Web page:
Note that this is completely separate from Unity Event class, so do not confuse them at all. All "events" in this Event Manager are basically functions that are stored for execution. I have not found a better name for this class yet, so let me know if you can think of one.

The Event Manager works by storing your functions with a certain time delay tied to it, which is then executed when the time has elapsed. Setting it to 0 means that the function is executed immediately.

Here are some of the features of the Event Manager:

  1. Persistent storage of functions/events - the events can be re-executed if needed.
  2. Grouping of events by stages, which means that you can traverse between stages to call the events that are stored in the needed stage.
  3. Single-use events - events can be called once and not be stored.

To use the Event Manager:

public class Foo : MonoBehaviour 
  EventManager evtMgr;
  void Awake() 
    evtMgr = EventManager.Instance;

In the Event Manager class, functions are stored as GameEvent delegates. If you don't understand what this means, just take it that the functions are stored as is, meaning they are not executed.

There are two functions for adding events to the Event Manager:

  1. Stored events: These are events that are stored and can be called repeatedly.
EventManager.registerEvent(GameEvent evt, float delay);

The three parameters in the registerEvent function:

  1. The first parameter is your function.
  2. The second parameter is the amount of time you want the EventManager to wait before executing the function.

There is an optional integer third parameter to indicate the stage you want to store the function in. (See Stage below)

. Single-use events: These are events that you want to call once and never be called. These events will never be stored. This also means that if the stage is changed before any event added by addEvent has been executed, those functions will never run.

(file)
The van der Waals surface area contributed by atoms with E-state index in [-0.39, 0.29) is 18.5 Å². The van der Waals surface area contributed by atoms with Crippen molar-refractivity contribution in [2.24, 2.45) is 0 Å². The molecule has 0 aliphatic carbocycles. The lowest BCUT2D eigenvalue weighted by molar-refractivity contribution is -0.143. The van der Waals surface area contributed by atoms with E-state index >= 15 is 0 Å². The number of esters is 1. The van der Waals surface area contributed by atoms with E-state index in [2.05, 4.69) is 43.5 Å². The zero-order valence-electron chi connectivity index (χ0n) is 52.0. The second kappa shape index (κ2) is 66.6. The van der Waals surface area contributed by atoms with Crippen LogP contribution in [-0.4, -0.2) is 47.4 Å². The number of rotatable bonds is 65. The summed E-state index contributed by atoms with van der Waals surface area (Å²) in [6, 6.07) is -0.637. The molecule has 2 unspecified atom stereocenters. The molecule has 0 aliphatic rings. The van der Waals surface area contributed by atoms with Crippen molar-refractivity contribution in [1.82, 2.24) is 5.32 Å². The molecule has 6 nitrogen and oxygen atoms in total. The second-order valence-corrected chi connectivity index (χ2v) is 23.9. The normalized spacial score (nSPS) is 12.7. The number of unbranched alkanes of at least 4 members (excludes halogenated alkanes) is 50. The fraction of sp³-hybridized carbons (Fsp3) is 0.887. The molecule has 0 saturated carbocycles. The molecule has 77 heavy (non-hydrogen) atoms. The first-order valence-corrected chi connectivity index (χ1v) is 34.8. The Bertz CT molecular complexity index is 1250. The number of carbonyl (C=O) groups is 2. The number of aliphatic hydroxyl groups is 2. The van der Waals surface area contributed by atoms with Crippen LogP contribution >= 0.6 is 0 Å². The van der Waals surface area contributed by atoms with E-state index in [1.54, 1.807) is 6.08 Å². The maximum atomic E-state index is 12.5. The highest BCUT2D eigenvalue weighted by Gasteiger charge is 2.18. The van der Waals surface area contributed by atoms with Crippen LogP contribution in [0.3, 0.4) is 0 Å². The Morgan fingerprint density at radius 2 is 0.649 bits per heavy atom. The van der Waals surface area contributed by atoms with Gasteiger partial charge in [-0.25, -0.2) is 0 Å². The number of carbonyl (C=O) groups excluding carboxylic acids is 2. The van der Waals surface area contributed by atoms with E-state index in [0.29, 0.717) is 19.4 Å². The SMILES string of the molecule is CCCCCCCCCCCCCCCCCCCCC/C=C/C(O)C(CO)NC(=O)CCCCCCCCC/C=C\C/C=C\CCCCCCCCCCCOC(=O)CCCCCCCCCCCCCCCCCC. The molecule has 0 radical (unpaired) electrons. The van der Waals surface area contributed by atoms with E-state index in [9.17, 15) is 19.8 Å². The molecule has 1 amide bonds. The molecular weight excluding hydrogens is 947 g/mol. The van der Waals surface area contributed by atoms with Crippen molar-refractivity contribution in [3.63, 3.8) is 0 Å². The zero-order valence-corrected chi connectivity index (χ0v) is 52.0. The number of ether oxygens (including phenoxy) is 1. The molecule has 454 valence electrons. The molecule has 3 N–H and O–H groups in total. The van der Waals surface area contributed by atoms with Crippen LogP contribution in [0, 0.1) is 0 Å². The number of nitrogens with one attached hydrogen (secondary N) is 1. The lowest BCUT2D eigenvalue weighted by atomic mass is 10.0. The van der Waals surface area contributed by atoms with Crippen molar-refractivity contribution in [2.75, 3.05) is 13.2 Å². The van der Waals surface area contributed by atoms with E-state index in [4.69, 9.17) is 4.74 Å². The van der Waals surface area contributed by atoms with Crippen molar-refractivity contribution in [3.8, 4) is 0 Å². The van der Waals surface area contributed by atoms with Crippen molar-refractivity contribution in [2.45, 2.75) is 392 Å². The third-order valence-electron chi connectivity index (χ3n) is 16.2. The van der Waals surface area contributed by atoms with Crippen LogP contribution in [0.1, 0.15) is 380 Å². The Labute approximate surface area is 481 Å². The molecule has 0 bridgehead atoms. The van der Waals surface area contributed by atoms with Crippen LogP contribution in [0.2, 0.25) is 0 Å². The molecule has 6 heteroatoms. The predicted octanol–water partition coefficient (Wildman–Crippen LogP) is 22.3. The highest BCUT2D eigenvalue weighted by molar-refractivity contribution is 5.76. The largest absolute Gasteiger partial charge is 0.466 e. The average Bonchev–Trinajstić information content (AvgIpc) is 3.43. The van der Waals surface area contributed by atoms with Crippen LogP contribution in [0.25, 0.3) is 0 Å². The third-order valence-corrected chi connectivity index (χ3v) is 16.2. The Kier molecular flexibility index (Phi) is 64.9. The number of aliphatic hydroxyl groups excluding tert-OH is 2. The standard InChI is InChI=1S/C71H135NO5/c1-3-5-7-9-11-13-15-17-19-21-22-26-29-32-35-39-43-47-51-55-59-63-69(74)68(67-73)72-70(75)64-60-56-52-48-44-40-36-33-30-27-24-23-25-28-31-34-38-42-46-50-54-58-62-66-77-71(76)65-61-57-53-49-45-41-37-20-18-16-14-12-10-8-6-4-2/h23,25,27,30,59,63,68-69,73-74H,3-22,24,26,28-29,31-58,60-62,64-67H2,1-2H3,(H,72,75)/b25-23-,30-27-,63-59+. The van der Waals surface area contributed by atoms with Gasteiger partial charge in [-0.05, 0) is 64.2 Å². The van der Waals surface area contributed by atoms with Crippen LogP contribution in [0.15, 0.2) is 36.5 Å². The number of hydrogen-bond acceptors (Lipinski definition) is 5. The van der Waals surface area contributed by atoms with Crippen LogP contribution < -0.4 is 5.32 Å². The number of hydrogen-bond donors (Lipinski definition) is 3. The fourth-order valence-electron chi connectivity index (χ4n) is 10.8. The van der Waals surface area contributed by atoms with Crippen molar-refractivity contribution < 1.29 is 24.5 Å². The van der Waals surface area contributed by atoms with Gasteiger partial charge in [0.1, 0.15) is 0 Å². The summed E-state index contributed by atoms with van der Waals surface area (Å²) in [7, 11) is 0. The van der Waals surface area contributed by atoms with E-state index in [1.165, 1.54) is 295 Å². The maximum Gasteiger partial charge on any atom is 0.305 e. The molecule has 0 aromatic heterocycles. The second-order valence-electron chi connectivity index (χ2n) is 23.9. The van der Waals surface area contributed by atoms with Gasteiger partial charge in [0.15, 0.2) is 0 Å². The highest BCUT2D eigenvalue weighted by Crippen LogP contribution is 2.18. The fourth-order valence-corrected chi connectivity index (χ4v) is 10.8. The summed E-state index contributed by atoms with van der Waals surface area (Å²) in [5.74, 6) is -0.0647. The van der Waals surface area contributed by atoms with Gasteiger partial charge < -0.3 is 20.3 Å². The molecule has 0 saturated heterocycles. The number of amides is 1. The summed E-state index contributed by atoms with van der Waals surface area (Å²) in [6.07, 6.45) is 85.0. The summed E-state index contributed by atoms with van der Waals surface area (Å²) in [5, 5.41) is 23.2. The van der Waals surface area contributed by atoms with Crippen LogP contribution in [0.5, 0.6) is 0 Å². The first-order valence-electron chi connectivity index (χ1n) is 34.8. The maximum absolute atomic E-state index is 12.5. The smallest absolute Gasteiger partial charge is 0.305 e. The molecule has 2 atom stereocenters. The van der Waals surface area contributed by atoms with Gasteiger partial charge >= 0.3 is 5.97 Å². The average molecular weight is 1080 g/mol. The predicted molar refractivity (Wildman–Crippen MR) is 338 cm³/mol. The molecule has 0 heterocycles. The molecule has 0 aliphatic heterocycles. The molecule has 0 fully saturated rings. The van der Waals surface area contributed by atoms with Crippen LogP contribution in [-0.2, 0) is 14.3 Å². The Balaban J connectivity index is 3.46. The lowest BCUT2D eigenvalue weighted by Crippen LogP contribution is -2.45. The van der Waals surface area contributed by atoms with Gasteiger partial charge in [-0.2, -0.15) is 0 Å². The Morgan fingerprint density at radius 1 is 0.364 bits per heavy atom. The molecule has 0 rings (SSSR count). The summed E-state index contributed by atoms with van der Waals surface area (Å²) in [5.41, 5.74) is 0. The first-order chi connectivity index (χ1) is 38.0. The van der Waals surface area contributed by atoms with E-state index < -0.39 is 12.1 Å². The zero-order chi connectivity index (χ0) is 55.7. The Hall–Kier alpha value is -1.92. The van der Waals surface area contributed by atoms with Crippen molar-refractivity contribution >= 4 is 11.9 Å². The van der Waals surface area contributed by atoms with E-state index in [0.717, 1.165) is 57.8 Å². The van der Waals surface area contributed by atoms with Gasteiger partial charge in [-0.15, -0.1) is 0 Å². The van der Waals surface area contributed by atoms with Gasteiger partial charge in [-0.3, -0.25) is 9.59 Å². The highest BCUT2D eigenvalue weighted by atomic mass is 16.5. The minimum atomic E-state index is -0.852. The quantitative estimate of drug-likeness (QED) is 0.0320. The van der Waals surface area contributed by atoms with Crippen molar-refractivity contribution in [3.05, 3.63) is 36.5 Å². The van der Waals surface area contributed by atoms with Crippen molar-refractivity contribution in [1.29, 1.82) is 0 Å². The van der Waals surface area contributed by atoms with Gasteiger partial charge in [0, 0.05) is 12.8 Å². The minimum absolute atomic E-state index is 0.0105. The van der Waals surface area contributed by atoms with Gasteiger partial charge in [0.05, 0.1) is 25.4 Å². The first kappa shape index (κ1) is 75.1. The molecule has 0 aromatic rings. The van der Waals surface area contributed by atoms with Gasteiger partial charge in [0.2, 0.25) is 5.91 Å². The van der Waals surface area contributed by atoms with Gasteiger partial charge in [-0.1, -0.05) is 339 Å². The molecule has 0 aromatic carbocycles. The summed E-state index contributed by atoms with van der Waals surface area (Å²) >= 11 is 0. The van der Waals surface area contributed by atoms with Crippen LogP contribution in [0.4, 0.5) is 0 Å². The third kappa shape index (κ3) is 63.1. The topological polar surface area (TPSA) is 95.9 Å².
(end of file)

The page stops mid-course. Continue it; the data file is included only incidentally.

EventManager.addEvent(GameEvent evt, float delay);

There are two parameters in the addEvent function:

  1. The first parameter is your function.
  2. The second parameter is the amount of time you want the Event Manager to wait before executing the function.

There is an optional boolean third parameter to indicate if it will be relative to the current time. Entering false would mean that it will execute relative to the start time of the event manager stage (see Stage below) instead, which I almost never use. By default, the third parameter is true.

To re-execute all the functions stored, call:


Example use: Take for example these two functions:

public void foo() 


public int sum(int a, int b) 
  return a+b;

There are two ways to pass functions as parameters in C#: 1.

evtMgr.addEvent(foo, 0);
evtMgr.registerEvent(foo, 0);

This method only works for unparameterized functions.

evtMgr.addEvent(() => foo(), 0);
evtMgr.addEvent(() => bar(2, 3));

To pass a parameterized function as-is, you have to add a '() => ' in front to prevent it from evaluating.

Warning: Events that have the same delay time may not be called in added order. If you want one event to be called right after another, add a very small delay in the second one: 0f vs 0.001f.

####Stages To group events together, I came up with the idea of stages, which are basically integer groups for functions. Functions can be stored in different stages, and the default stage is 0.